Now consider how many dependencies each open source library has and how many dependencies those dependencies have. Forget about managing just your open source components for a moment while you consider how you are going to manage all those dependencies

You likely have more open source components in your software than you realize, so much that it would be nearly impossible to track it all manually. The sheer number of man hours required to pull this off is not practical, and the possibility of missing a component or introducing an error is high. It doesn’t take much for open source usage to become too unwieldy and too risky to track manually. 

Manually Tracking Open Source and Enforcing Policies

When developers add open source components, each of their choices has to be vetted from both technical and legal perspectives. If you don’t vet components immediately, you risk slowing down development later down the line. Unfortunately, if you’re tracking your open source use manually, the approval process is likely done manually too, which again, is an unnecessarily slow process. 

Not vetting choices as they are made has its own risks. You may have to ask a developer to remove a non-compliant component after it has already integrated it into your software. The result may be a costly investment of time and effort and increased developer frustration. 

This also brings up the question of who is responsible for enforcing policies in your organization. If you still insist on manually tracking your open source use, do you really want your project managers to spend their time hunting down developers for this data just before shipping?

There is also the matter of third-party vendors. Say you don’t do all your own custom development. What if you use a third-party vendor to do custom development, say for a mobile app? If they’re tracking their open source use manually, are you going to trust they know everything they put into the code they’re delivering to you? 

Let’s take another scenario. What if your company buys another company? Are you willing to take the chance that those developers were as diligent? That those project managers were as exacting as what you expect your own developers to be? Wouldn’t you feel better if they were using an advanced automated tool to track their open source usage to ensure license compliance and to manage vulnerabilities and patches?

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Automation: The Better Way to Track Open Source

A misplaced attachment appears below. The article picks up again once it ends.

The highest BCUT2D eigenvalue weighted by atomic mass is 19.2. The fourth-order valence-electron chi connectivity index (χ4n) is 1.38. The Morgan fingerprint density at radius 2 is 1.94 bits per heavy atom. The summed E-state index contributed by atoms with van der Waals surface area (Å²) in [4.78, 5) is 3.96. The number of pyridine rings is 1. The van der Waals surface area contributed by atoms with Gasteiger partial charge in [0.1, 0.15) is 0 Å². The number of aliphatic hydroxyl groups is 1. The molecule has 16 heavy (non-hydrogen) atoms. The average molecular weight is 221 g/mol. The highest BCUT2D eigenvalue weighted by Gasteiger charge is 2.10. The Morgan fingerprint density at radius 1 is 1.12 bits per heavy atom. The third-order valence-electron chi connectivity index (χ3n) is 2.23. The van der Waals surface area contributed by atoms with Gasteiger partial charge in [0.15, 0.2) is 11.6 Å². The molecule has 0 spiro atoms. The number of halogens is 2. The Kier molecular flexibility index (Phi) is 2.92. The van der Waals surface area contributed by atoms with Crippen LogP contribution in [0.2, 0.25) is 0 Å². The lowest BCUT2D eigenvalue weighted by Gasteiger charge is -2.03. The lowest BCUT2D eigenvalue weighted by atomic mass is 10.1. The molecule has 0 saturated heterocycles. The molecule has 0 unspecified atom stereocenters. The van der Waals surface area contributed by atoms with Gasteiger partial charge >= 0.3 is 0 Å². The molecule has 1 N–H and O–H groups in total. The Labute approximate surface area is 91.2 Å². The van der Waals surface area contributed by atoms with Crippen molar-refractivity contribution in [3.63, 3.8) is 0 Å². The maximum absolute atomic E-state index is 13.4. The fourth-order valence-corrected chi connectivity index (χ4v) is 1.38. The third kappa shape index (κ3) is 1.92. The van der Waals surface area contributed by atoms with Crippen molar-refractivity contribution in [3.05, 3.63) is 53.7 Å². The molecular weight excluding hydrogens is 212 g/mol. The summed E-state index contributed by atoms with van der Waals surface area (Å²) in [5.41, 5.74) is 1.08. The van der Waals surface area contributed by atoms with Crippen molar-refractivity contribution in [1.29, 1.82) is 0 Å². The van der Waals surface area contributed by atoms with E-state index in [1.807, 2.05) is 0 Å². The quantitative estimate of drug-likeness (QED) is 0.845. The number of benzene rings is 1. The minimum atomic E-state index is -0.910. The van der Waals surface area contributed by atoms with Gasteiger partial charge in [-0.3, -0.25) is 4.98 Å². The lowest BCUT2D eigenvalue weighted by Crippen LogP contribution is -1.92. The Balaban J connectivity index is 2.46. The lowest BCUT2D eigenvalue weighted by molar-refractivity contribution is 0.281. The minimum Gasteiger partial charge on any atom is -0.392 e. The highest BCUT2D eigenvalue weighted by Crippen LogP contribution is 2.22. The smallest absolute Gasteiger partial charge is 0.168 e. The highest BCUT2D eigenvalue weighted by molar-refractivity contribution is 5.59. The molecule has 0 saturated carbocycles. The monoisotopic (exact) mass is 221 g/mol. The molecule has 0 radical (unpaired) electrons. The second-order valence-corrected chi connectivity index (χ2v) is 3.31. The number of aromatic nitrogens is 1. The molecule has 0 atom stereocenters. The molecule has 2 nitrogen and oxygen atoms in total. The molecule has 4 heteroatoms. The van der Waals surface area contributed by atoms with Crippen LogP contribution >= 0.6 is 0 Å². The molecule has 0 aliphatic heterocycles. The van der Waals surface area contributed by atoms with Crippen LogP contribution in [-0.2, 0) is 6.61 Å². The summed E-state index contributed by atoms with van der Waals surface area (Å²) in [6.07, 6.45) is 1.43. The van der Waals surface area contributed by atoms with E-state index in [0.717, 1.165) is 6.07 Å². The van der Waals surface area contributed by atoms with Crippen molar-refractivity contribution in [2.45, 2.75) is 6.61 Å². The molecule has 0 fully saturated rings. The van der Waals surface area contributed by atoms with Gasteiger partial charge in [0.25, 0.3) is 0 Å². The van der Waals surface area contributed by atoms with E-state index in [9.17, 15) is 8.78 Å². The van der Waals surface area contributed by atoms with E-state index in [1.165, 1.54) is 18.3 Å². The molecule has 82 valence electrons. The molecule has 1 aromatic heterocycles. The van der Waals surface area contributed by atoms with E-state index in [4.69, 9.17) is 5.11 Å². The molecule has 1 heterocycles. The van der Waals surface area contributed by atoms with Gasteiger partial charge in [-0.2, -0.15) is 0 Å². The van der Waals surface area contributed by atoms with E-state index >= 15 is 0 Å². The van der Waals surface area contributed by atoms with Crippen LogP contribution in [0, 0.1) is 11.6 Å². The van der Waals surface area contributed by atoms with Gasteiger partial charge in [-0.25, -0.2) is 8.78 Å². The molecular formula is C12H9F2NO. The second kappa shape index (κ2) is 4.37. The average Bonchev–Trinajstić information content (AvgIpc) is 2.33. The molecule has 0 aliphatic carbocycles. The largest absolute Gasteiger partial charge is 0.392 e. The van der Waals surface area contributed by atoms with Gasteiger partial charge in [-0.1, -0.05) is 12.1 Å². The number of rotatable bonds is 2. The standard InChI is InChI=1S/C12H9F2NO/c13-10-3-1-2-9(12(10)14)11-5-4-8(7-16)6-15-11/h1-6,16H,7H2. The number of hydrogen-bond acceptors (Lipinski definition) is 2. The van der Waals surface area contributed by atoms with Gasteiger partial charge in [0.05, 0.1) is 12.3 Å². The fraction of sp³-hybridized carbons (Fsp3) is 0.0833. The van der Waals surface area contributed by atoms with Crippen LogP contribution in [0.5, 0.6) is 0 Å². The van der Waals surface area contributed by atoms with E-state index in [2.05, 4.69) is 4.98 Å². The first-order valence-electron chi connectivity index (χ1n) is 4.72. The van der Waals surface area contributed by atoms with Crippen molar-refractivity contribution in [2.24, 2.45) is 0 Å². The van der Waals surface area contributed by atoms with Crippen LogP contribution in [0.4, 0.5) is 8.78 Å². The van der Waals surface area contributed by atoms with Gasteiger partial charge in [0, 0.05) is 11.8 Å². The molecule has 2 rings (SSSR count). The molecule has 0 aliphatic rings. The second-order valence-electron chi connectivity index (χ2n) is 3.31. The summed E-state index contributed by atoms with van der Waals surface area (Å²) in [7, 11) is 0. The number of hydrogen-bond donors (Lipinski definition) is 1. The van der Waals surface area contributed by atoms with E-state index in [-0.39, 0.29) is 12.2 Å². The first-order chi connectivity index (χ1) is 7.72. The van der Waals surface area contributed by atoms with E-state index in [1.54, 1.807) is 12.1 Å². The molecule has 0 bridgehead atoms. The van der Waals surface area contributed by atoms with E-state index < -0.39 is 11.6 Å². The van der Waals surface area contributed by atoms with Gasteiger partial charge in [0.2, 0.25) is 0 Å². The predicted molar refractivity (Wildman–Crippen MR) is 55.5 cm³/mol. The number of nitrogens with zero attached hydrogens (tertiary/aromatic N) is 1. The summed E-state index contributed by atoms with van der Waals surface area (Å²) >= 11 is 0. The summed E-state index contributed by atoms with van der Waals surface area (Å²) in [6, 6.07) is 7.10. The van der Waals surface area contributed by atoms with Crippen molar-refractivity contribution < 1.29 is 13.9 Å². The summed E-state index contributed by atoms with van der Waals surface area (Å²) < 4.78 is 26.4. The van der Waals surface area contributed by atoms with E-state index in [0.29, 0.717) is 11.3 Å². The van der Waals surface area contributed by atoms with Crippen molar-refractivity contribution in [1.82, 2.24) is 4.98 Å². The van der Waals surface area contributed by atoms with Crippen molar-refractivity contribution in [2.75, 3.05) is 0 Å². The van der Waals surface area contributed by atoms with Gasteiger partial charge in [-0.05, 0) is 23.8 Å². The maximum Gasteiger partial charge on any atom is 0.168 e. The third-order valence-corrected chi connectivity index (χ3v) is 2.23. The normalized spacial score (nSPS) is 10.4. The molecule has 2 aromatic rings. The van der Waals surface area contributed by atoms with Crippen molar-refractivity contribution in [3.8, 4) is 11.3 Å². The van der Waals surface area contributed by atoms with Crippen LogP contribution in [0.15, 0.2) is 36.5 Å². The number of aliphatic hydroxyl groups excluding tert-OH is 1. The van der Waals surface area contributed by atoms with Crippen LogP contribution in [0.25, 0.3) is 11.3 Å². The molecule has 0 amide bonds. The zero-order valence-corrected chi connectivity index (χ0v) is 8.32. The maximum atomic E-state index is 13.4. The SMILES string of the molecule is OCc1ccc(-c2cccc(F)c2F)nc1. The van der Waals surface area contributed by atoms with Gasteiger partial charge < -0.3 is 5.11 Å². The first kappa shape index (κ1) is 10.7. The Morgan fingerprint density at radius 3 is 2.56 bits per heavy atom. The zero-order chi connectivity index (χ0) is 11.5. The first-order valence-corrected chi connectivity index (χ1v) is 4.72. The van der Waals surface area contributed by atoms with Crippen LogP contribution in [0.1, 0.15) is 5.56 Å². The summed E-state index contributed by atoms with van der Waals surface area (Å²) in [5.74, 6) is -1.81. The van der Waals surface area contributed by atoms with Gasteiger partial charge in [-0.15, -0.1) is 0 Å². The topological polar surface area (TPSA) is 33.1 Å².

Your CEO, sales team, partners, and customers all expect you to know exactly what’s in your code and how it could affect your product. Does a recently announced open source vulnerability impact your software? Do you need to produce a full list of open source components for the contract with a new large customer or partner? You should be able to answer these questions instantly and with no effort. 

If you’re still managing your open source components manually, you’re unlikely to be able to answer these questions quickly or accurately. There’s a better way to do it.

Software composition analysis (SCA) is an automated tool that gives you visibility and control over your open source components. SCA integrates with any build tool, running in the background as part of your continuous integration environment, to identify your existing open source components and dependencies. It notifies you of all licenses and vulnerabilities. Then, most importantly, it does this day in and day out as your team works, so issues are identified as they arise…instead of on your scheduled release date. An automated solution makes managing open source effortless and protects your organization too.

Meet The Author

Adam Murray

Adam Murray is a content writer at Mend. He began his career in corporate communications and PR, in London and New York, before moving to Tel Aviv. He’s spent the last ten years working with tech companies like Amdocs, Gilat Satellite Systems, Allot Communications, and Sisense. He holds a Ph.D. in English Literature. When he’s not spending time with his wife and son, he’s preoccupied with his beloved football team, Tottenham Hotspur.